That's my take on TeHaru Sushi and Sushi Eye in Motion, two sushi restaurants that've lately introduced Valley locals to a more playful side of Japanese food culture: kaitenzushi.
That means "conveyor-belt sushi," and, just like you'd imagine, sitting at the sushi bar at one of these places is totally mesmerizing, a steady parade of colorful dishes under protective plastic domes, gliding by on a revolving surface.
You never know what'll show up next. A shrimp tempura roll covered in gleaming orange tobiko? Maybe a handroll wrapped in crisp nori? Or hey, what's that tasty-looking creation headed our way? Better grab it before somebody else does.
Spontaneity is what makes it fun. I'm hardcore about sushi, but frankly I don't come to either of these places to geek out on the fish. Just like in Japan, kaitenzushi is meant to be an entertaining, affordable sort of convenience food.
Sure, you can stretch out the dining experience into a leisurely event (especially if the sake's flowing), but if you're simply ravenous or in a rush, you can also scarf down an obscene amount of sushi in less time than it takes to order an item from the chef.
Which reminds me: Ordering from the chef is still a good idea. Grab the stuff that strikes your fancy from the conveyor belt, and put in a request for whatever else you want. At the end of your meal, the bill is tallied by how many color-coded plates you've stacked up.
The strip mall exterior of TeHaru Sushi is deceptively fortress-like, which makes it all the more surprising to step inside, where it's like a ray of sunshine — spacious and painted a cheerful shade of marigold, with high ceilings, oversize white wicker lampshades, plenty of booth seating, and a sprawling three-sided sushi bar.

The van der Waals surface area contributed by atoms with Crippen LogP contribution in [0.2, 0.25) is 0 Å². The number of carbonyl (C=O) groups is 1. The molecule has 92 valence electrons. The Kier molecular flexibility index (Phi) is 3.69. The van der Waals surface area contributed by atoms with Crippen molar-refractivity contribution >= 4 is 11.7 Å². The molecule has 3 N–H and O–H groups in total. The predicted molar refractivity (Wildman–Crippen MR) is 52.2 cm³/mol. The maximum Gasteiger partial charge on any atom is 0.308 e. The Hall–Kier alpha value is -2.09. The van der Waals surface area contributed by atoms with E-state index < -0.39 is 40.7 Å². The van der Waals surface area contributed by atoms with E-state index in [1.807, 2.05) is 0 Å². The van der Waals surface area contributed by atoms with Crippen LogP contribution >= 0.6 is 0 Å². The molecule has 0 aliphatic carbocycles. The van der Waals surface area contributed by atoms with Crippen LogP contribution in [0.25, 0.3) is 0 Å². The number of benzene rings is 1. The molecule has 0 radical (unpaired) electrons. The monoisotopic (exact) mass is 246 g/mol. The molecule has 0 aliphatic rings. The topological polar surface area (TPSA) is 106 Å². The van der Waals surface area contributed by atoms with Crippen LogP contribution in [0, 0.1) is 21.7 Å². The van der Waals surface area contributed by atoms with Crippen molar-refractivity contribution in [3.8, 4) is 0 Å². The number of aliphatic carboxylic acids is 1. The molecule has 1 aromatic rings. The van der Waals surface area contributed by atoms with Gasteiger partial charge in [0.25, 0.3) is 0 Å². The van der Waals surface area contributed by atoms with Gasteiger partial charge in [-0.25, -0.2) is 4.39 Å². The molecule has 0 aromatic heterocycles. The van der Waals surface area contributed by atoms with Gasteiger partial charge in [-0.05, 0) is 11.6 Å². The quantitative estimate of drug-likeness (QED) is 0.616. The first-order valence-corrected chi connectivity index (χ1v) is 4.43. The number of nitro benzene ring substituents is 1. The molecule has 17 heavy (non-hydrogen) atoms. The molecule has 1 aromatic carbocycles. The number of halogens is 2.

As for the soundtrack, I can't call it anything other than random. At various times, I heard pop music, hip hop, and even — get this — opera. The night I sat alone at the counter as California rolls coasted by to the tune of "Ave Maria" was one of the more surreal dining experiences in memory. That was a fluke, though. Last time I was there, I perked up when I heard "You Dropped a Bomb on Me" by The Gap Band.
The menu at TeHaru is a compact rundown of crowd-pleasing standards. I tried a few nigirizushi with generous slices of fish draped over bite-size balls of rice. Fresh, silky salmon and buttery yellowtail hit the spot. I wasn't fond of the mediocre mackerel or the bland tuna, although a salmon-avocado roll topped with tuna was pretty flavorful. A handroll overflowing with spicy scallops was so tasty I ate it in two gluttonous bites. And the fried batter on some crab tucked into makizushi was hot, crunchy, and delicious.
Besides sushi, the conveyor belt brought other novelties, refreshing seaweed salad and sesame-tinged squid salad being my favorites. By the time I grabbed a plate of gyoza, though, the pork dumplings had gotten a little soft. I think a good rule of thumb is to skip anything fried unless you see when it's added to the rotation, or don't mind if it's lukewarm. (Another note: Employees do keep track of how long items have been out, and remove them if no one takes them after a while.)
There were also bottles of ramune soda, snack packs of chocolate pudding, and dishes of fruit circling the sushi bar. Ice cream, mochi ice cream, and fried ice cream rounded out the selection of sweets. Nothing wrong with that — I'm always game for green tea ice cream. But yeah, dessert didn't make much of an impression.